HAL’s jets costlier than foreign ones, says defence ministry audit
Su-30MKI – the mainstay fighters of the Indian Air Force (IAF) which is manufactured by HAL under licence from Russia – is about Rs 150 crore costlier than the ones made in Russia, according to the document, a copy of which has been reviewed by Hindustan Times.Updated: Oct 19, 2018 07:59 IST
Fighter jets made by Hindustan Aeronautics Limited (HAL) – the Bengaluru-based defence public sector unit – cost more than the same jets produced abroad by the original equipment manufacturer (OEM), a recent review of the state-owned company by the ministry of defence (MoD) has found.
The department of defence production is studying the document, said an officer aware of the development who did not want to be identified.
Su-30MKI – the mainstay fighters of the Indian Air Force (IAF) which is manufactured by HAL under licence from Russia – is about Rs 150 crore costlier than the ones made in Russia, according to the document, a copy of which has been reviewed by Hindustan Times.
“The aircraft produced at HAL comes at a significantly higher cost when compared to direct purchase from the OEM,” the document added.
A Su-30MKI made in Russia cost Rs 269.77 crore whereas one made by HAL in India costs Rs 417.69 crore, almost “Rs 150 crore” more per aircraft, the review said.
Similarly, there is a huge cost difference between the cost of the Hawk trainer aircraft manufactured by British Aerospace and those made HAL.
After long and torturous negotiations, India bought British made Hawk jets to train pilots in 2004. Of the initial 62 Hawk jets, 24 were to be bought in a fly-away condition and the remaining were to be manufactured under licence by HAL. Each Hawk aircraft manufactured Britain in 2004 cost Rs 78 Crore. Those manufactured at HAL would have cost Rs 88 crore that year. The cost Hawk aircraft produced by HAL continued to increase. In 2010, the cost shot-up to Rs 98 crore and in 2016, Rs 153 crore. The difference in price “is primarily due to lesser efficiency and exorbitant man hour rates,” the review has found.
Interestingly, the purchase of 126 Medium Multi-Role Rafale fighters from French Defence manufacturing giant Dassault that was negotiated by the previous government (108 would have been assembled in India by HAL) was scrapped because of high man hour cost at the Indian state-owned company. HAL would have needed 2.7 times more man-hours than the French company for each aircraft.
HAL disagrees with the interpretation of the report. Responding to queries, a spokesperson said “Cost escalation from 2005 (for the Hawk jet) is normal. We also need to take into account the life-cycle cost of each product against off the shelf purchase from overseas. The indigenous benefits, the ecosystem HAL creates for the larger benefit of the country should be factored in also. Importantly, staggered or small orders deny economies of scale to HAL.” HAL also pointed to supply chain issues adding to cost. “Given that multiple agencies get involved in our manufacturing process, kit cost from OEMs and other delays like raw material and spare part supply issues, which are also endemic to the aerospace industry in India, the increase in cost must be evaluated in the right spirit,” the spokesperson added.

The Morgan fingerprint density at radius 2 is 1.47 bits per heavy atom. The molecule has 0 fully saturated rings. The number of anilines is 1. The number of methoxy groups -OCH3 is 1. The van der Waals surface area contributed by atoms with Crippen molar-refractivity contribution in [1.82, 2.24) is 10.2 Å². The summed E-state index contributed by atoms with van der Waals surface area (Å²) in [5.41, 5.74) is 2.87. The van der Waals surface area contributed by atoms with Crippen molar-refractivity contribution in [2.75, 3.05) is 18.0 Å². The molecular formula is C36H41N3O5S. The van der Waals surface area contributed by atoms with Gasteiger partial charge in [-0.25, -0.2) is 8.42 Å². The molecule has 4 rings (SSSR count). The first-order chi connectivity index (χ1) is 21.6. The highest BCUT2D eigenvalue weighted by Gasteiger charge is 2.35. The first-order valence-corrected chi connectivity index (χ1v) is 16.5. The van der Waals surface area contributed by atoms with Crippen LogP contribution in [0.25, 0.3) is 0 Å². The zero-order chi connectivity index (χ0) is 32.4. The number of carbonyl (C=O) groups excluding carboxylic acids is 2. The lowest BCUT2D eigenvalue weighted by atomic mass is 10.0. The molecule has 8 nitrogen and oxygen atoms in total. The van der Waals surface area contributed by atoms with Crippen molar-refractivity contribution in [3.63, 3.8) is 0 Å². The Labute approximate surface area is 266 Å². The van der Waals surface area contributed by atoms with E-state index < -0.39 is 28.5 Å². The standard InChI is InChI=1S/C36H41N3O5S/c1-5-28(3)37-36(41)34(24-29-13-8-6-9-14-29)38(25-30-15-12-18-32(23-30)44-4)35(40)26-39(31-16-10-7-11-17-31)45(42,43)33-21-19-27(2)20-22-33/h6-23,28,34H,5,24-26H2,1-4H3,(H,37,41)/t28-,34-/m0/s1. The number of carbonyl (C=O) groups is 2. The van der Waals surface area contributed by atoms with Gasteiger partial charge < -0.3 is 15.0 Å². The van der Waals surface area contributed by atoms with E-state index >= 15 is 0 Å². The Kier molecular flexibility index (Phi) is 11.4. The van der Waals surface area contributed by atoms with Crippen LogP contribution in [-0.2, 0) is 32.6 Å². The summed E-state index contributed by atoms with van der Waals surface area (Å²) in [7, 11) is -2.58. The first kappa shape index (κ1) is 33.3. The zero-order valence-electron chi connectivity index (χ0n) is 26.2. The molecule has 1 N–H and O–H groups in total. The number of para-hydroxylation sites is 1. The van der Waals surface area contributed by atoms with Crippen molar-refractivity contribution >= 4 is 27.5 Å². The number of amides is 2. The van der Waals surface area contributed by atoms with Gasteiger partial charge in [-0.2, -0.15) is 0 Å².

The National Democratic Alliance’s decision to enter a $8.7-billion government-to-government deal with France to buy 36 Rafale warplanes made by Dassault was announced in April 2015, with an agreement signed a little over a year later. This replaced the previous United Progressive Alliance regime’s decision to buy 126 Rafale aircraft, 108 of which were to be made in India by the state-owned Hindustan Aeronautics Ltd.
The deal has become controversial with the Opposition, led by the Congress, claiming that the price at which India is buying Rafale aircraft now is Rs 1,670 crore for each, three times the Rs 526 crore, the initial bid by the company when the UPA was trying to buy the aircraft. It has also claimed the previous deal included a technology transfer agreement with HAL.
The NDA has not disclosed details of the price, but the UPA deal, struck in 2012, was not a viable one, former defence minister Manohar Parrikar has previously said, implying that it would have never been closed and that, therefore, any comparison is moot. Indeed, the UPA was not able to close the deal till 2014, largely over discussions related to pricing of items not included in the initial bid.
The NDA has said that the current deal also includes customised weaponry.
The deal has also become controversial on account of the fact that one of the offset deals signed by Dassault is with the Reliance Group of Anil Ambani. The Congress claims the earlier deal was scrapped and a new one signed just to provide Ambani this opportunity for an offset deal. Both the government and Reliance have repeatedly denied this.
First Published: Oct 19, 2018 07:58 IST